The introduction paragraph of your essay should always introduce the topic you will be discussing. A good introduction paragraph will also have a hook, which is a sentence that grabs your readers attention. Once you have your hook, you will state your thesis. A thesis is the main point or argument you want to prove in your essay. Every persuasive essay must have a thesis. Lastly, you should always end each section of your essay with a concluding sentence. This is a sentence that wraps up the end of a paragraph and helps transition into the next paragraph.
Let’s look at an example of an introduction paragraph of a persuasive essay.
Long ago, ancient Egyptians worshiped cats. They believed they were godly creatures. Today, cats are still very beloved, but as household pets. Some cats aren’t so lucky; there are many cats who have yet to find their forever home. Cats are amazing animals that you should consider adopting because they are very intelligent, have an urgent need to be placed in a home, and make great companions. These are just a few reasons I’ll discuss as to why cats should be protected.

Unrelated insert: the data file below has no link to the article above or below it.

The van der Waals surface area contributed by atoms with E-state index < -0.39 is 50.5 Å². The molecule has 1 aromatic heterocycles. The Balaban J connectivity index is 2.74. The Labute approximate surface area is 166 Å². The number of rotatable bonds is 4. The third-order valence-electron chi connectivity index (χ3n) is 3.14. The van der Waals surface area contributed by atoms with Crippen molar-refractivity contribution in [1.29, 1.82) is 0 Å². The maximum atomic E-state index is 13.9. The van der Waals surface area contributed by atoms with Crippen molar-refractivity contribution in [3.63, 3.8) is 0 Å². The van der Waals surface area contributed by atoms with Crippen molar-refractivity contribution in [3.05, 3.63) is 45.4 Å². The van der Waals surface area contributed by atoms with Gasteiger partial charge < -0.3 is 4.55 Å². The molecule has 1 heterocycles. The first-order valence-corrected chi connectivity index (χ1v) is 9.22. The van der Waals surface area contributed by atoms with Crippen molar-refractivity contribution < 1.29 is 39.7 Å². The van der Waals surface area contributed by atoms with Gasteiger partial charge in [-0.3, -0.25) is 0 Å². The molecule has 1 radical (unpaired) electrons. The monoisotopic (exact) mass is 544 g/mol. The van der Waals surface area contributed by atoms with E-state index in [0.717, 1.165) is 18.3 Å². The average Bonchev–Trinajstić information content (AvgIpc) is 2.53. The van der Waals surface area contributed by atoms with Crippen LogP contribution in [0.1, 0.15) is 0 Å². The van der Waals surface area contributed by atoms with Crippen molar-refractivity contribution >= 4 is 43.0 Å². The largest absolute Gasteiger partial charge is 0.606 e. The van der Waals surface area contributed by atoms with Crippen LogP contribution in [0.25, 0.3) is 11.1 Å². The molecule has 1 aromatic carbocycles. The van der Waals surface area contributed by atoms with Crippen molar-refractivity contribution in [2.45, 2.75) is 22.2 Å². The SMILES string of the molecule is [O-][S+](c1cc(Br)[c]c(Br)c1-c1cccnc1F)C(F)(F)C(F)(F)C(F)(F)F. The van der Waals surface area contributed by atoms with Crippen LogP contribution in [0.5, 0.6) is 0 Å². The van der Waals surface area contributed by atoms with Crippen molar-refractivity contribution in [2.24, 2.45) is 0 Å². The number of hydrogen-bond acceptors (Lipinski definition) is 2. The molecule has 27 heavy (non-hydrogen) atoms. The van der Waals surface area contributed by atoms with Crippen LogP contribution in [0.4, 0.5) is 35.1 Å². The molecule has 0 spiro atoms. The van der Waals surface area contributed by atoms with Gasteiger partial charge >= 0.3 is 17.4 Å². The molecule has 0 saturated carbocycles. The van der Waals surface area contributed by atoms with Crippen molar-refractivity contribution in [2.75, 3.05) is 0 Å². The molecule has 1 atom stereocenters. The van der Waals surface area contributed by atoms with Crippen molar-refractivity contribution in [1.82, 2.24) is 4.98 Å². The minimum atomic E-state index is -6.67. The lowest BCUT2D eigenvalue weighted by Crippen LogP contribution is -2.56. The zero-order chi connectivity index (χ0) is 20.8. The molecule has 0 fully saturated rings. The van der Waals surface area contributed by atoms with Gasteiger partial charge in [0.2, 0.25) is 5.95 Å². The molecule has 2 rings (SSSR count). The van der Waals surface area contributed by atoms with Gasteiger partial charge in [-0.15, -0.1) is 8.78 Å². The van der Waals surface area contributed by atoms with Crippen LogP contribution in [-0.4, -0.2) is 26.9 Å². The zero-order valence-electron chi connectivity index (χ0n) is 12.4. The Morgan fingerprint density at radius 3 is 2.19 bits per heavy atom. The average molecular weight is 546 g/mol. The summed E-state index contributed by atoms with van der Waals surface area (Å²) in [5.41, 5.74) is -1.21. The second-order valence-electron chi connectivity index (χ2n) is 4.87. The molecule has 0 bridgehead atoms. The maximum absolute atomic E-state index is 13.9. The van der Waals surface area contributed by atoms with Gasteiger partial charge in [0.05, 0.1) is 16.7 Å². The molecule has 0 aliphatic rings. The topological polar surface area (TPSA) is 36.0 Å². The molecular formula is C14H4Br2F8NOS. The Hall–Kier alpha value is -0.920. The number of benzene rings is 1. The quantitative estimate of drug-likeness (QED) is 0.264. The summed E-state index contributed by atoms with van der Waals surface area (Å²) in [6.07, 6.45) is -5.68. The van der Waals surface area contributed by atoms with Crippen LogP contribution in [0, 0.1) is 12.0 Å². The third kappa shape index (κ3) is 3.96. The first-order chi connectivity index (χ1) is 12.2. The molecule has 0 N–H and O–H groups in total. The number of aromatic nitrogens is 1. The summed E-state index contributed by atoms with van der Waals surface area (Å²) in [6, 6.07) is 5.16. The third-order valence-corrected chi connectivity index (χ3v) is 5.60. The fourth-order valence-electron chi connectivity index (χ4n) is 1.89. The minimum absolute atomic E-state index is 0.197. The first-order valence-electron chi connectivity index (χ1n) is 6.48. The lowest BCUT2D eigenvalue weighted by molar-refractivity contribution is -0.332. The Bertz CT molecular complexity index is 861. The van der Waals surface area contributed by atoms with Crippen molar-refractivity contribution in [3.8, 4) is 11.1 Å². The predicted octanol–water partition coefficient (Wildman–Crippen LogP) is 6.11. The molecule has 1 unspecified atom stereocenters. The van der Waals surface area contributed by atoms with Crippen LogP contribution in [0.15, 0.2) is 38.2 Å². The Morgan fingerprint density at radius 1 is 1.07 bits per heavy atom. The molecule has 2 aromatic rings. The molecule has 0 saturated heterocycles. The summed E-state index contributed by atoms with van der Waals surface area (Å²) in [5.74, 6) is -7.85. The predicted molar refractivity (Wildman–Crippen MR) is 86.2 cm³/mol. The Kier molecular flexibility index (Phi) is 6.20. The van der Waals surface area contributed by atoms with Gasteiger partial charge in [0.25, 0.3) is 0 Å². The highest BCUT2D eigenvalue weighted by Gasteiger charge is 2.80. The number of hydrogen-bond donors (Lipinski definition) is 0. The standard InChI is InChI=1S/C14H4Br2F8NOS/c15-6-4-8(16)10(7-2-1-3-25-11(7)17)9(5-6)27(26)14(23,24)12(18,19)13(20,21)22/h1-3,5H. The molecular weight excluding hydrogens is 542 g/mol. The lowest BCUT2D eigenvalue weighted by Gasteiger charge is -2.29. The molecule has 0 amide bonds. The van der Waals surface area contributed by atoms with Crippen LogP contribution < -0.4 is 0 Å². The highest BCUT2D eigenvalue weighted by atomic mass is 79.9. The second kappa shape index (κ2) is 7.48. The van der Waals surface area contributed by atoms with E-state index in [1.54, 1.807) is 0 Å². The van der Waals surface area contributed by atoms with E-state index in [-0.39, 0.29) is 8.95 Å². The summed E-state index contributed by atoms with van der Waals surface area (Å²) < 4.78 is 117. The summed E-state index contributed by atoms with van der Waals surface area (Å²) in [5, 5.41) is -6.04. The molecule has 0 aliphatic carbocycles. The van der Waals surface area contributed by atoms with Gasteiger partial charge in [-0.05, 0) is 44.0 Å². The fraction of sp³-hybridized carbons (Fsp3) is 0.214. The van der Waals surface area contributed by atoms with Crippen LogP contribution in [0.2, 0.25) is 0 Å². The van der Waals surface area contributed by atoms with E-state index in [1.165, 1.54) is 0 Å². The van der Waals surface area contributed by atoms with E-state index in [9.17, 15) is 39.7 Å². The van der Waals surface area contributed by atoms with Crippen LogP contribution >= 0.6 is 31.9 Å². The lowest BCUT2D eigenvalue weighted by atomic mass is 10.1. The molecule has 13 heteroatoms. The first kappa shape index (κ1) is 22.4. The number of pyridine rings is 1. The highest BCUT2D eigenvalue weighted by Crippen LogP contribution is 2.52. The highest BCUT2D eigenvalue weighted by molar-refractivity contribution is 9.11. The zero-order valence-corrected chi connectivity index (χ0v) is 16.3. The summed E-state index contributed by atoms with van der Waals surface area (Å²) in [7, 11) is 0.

This introduction paragraph had a hook, it grabbed our attention by talking about ancient cats, and related it to cats today.
We see there is a thesis, the writer believes we need to adopt homeless cats, ideally from shelters, and gives three reasons why.
Lastly, they concluded the introduction paragraph by saying they would give more details about their reasons.
Next comes the body paragraphs. The body of a persuasive essay holds all the main points you as the writer want to argue. It’s best to separate your points by paragraphs; so, if you have three main arguments, you should have at least three body paragraphs explaining them in detail. When you argue your points in the paragraph, you must make sure to explain why these reasons support your thesis. Let’s look at an example.
Cats are very smart animals. Despite what many people think, cats do in fact know their names and will react when you call out to them. They are also great at solving problems. Cats can easily get bored, when that happens, they may act mischievous. That’s why cats have puzzle toys to stimulate their curious minds. Such a smart animal should be able to have a safe home to live and play in peace.